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A self-described former Black Guerrilla Family commander returned to Baltimore from federal witness protection and testified against a man who he said shot him last May.

Ronnie Johnson, 34, said he turned cooperator last April after deciding he wanted to change his life, fearing he was going to be killed or locked up. The next month, he said he came face to face with a masked man holding a gun, who fired seven shots into his leg, breaking his femur.

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"I seen the fire come out the gun," Johnson testified. "He was trying to gun me down."

Johnson's testimony came with a state immunity agreement, allowing him to speak freely about crimes he committed in the past. Johnson admitted he was involved in "several" kidnappings — including one where the victim who was held for $250,000 ransom would later be fatally shot — and "multiple" robberies.

But his testimony against alleged shooter Cedric Catchings was not enough — a jury acquitted Catchings of all charges on Monday.

Catchings' defense attorney, Stephen Patrick Beatty, said after the trial that the state's case was flawed beyond the admitted criminal activities of its star witness. He noted that 10 days after the shooting, someone else was arrested with the gun used in the shooting. And he said his client was also shot in the incident, and was tested for gunshot residue on his hands that came back negative.

"The only witness against my client was a man whose past actions read like a Quentin Tarantino script," Beatty said. "Shootings, kidnappings and giving orders to kill. And the feds as well as the state of Maryland gave him immunity, a free pass on all of it, just to try and convict a young man in a case where the only physical evidence pointed to my client's innocence."

Johnson's current whereabouts are unknown. Assistant State's Attorney Justin Dickman said he moved out of the city under federal relocation, and has "limited contact with anyone in the city." Johnson said he has a job, working 25 to 35 hours a week, and the federal government pays for his food.

Johnson testified that he joined the Black Guerrilla Family gang when he was 18, well before it was the prominent gang it has grown to become. He said he rose to the rank of "Minister of Justice," a role that involves meting out punishment within the gang, and became a "C", or a commander.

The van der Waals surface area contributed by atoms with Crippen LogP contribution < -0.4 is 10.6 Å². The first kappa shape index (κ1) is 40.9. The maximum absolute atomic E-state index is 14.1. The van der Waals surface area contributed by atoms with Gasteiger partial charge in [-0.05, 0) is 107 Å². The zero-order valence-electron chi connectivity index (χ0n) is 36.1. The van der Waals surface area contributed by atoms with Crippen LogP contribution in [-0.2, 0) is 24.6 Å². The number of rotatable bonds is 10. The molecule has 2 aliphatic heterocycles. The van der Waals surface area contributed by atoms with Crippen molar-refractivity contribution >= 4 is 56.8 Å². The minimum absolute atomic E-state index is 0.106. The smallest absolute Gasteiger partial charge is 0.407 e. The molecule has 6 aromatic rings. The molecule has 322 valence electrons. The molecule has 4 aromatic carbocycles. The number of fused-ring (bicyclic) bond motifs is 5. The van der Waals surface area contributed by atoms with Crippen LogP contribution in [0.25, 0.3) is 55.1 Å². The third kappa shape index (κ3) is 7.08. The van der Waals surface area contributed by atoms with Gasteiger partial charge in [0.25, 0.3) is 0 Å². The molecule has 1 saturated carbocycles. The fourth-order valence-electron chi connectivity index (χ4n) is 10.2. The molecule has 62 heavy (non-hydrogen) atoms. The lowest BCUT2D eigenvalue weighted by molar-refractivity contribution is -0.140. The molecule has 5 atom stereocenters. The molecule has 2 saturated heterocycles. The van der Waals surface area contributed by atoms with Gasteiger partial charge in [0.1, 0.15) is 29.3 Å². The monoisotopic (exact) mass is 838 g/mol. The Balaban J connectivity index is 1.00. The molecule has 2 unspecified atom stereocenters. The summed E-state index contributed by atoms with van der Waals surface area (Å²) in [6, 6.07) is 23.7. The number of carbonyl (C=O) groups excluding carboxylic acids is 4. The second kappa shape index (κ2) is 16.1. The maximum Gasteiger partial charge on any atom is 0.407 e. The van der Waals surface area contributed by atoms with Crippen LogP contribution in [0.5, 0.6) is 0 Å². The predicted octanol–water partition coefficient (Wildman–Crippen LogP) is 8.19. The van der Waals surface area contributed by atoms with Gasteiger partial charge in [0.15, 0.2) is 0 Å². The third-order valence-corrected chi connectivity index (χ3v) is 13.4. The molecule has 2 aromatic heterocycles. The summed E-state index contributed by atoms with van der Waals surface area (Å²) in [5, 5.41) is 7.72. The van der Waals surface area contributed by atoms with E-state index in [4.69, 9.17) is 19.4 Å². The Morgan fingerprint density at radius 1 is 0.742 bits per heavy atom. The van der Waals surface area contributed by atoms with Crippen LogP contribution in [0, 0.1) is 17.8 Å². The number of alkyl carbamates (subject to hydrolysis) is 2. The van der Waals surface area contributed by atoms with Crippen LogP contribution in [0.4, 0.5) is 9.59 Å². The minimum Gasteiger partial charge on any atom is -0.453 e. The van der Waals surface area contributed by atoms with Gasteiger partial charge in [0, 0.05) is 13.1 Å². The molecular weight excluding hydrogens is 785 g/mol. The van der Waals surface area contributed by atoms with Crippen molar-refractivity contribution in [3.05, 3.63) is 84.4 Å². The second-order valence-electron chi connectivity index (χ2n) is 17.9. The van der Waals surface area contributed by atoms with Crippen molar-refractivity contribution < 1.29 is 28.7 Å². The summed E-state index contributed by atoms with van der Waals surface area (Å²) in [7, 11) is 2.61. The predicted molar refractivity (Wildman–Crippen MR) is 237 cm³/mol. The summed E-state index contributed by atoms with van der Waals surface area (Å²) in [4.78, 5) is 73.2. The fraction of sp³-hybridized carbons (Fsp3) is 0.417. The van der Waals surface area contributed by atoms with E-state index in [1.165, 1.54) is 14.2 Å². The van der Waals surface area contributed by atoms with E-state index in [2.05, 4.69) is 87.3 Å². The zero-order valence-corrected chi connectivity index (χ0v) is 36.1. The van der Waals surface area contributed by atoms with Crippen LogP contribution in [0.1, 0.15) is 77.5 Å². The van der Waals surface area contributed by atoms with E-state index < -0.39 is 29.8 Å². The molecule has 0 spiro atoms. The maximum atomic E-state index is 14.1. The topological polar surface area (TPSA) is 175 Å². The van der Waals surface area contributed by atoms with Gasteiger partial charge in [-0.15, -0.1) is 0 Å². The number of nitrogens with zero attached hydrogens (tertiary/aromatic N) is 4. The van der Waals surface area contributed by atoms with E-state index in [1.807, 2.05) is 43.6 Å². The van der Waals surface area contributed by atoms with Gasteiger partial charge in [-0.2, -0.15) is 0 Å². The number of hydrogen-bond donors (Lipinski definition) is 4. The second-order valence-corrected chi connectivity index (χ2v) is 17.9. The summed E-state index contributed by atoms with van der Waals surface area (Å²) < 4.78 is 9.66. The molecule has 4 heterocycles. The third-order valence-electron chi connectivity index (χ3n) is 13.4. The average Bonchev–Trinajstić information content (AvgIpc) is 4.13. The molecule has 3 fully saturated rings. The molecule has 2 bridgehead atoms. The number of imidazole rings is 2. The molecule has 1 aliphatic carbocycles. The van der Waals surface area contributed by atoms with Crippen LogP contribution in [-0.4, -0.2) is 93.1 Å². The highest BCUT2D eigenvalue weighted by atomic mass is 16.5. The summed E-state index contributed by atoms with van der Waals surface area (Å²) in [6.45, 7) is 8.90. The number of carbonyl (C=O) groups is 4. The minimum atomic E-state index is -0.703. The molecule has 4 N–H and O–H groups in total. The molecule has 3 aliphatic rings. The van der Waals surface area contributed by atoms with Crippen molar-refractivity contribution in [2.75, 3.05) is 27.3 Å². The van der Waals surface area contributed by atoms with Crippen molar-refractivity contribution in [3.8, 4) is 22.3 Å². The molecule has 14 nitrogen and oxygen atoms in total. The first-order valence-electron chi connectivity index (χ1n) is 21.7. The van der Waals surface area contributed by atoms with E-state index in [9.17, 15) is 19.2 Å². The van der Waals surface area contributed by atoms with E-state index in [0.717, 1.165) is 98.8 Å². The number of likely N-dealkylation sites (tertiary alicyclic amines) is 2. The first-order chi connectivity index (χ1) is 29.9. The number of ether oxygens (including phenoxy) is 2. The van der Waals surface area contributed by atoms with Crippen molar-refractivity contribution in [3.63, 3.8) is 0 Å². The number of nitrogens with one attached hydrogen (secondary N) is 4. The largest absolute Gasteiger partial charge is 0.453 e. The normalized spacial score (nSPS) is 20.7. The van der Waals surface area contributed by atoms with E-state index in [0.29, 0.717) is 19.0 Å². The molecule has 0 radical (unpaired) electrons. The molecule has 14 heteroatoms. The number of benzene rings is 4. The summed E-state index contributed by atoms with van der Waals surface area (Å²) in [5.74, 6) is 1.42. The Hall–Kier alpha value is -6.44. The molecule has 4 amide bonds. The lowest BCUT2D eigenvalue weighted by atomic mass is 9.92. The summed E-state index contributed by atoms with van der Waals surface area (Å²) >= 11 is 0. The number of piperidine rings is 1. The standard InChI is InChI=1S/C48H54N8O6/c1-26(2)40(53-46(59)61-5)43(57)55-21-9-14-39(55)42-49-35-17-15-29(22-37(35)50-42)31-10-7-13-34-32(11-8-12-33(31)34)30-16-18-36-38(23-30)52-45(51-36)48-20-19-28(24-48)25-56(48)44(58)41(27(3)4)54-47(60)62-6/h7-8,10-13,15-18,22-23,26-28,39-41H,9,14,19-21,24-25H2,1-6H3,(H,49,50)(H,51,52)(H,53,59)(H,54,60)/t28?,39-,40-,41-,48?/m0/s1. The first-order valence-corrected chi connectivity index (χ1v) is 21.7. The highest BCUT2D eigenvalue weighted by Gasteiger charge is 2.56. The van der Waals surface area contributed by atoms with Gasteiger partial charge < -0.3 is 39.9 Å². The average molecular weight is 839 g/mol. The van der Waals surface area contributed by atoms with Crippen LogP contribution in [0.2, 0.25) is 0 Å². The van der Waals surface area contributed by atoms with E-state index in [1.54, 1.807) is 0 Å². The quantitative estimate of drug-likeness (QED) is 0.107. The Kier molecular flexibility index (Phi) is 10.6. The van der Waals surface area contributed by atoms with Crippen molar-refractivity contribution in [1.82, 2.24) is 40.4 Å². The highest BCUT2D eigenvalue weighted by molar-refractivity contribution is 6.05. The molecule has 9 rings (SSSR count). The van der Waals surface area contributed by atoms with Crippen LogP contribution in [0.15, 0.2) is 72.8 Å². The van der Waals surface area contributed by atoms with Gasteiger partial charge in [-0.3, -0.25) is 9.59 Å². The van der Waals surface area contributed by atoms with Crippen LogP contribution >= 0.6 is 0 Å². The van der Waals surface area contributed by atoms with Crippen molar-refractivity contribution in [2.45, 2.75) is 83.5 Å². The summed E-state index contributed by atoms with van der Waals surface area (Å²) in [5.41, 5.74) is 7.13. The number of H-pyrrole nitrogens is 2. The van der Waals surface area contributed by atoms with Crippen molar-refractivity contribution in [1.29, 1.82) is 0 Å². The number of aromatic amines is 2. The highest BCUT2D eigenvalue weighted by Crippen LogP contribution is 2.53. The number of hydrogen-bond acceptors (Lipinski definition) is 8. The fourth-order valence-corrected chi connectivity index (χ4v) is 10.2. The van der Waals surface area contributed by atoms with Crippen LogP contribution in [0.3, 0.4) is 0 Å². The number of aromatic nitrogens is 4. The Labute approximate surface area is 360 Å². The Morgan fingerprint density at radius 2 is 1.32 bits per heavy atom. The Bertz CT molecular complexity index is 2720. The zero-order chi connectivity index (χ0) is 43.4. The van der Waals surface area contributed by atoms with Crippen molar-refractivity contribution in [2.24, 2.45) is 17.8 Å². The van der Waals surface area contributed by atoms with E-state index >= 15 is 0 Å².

"I set the structure of the agenda," Johnson testified.

Johnson said he voluntarily contacted police last April in an attempt to start over his life. He remained in the city, keeping his cooperation a secret, but on May 24, 2016 he was shot as he exited a corner store. Johnson told a federal grand jury that he believed Catchings had killed his friend, and Johnson and his associates rode around the city with guns looking for Catchings.

"Then him and [another person] pops up, and shot me," Johnson told the federal grand jury. Catchings has not been charged with a murder, and the alleged motive was not introduced at Catchings' trial.

Johnson said after the shooting, federal authorities first put him a hotel, then moved him out of the city. Twice in the fall, Johnson testified before the federal grand jury about his activities with the BGF, attorneys said in court.

The federal government disclosed his testimony to the state, which disclosed it to Catchings' defense under rules requiring that possible impeachment material about a witness be provided to the defense.

Among the accounts Johnson gave the federal grand jury as part of his testimony was that he was once approached about carrying out a hit. Because he was preoccupied with a cocaine transaction, he passed on the job, but told someone else where to find the gun. Worried that he could still be implicated in the killing, he said he went to a convenience store and stood under a surveillance camera so he would have an alibi.

Johnson pulled up the target's Instagram page, refreshing it until he saw someone post "R.I.P." Beatty said the anecdote showed Johnson's "deviousness" in keeping himself out of trouble.

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During a pretrial hearing, Dickman found himself in the position of defending Johnson's past crimes in an attempt to limit the defense's ability to attack Johnson's credibility. In discussing the proposed hit that Johnson declined to accept, Dickman said the defense shouldn't be able to bring up that Johnson was buying cocaine instead.

"There's no bad act here. ... other than buying cocaine, which I don't think that in and of itself is a bad act," Dickman said.

"I'm going to remember that," Beatty, the defense attorney, cracked.

The attorneys read a passage from Johnson's grand jury testimony where he discussed a kidnapping and said the attackers kept pushing the victim down, saying, "Hey b----, better chill out before we kill you. We was joking about it." Dickman argued that Johnson had jumped out of a moving van that was carrying the victim, because he believed he heard on a police scanner that police were in pursuit of the vehicle. He wasn't present when the victim was later killed, and Dickman argued the killing shouldn't be mentioned.

"I have to ask if you enjoy defending this guy," Judge Edward Hargadon asked Dickman.

"It's quite interesting. New to me," Dickman said.

Catchings faced charges of attempted first-degree murder, assault, reckless endangerment, and multiple firearms-related crimes. He was found not guilty on all counts by the jury.

Catchings is not in the clear just yet: The arrest triggered a violation of his 2014 probation for second-degree assault on a law enforcement officer, a crime for which he had received a sentence of 10 years with all but three years suspended. The probation violation is pending.

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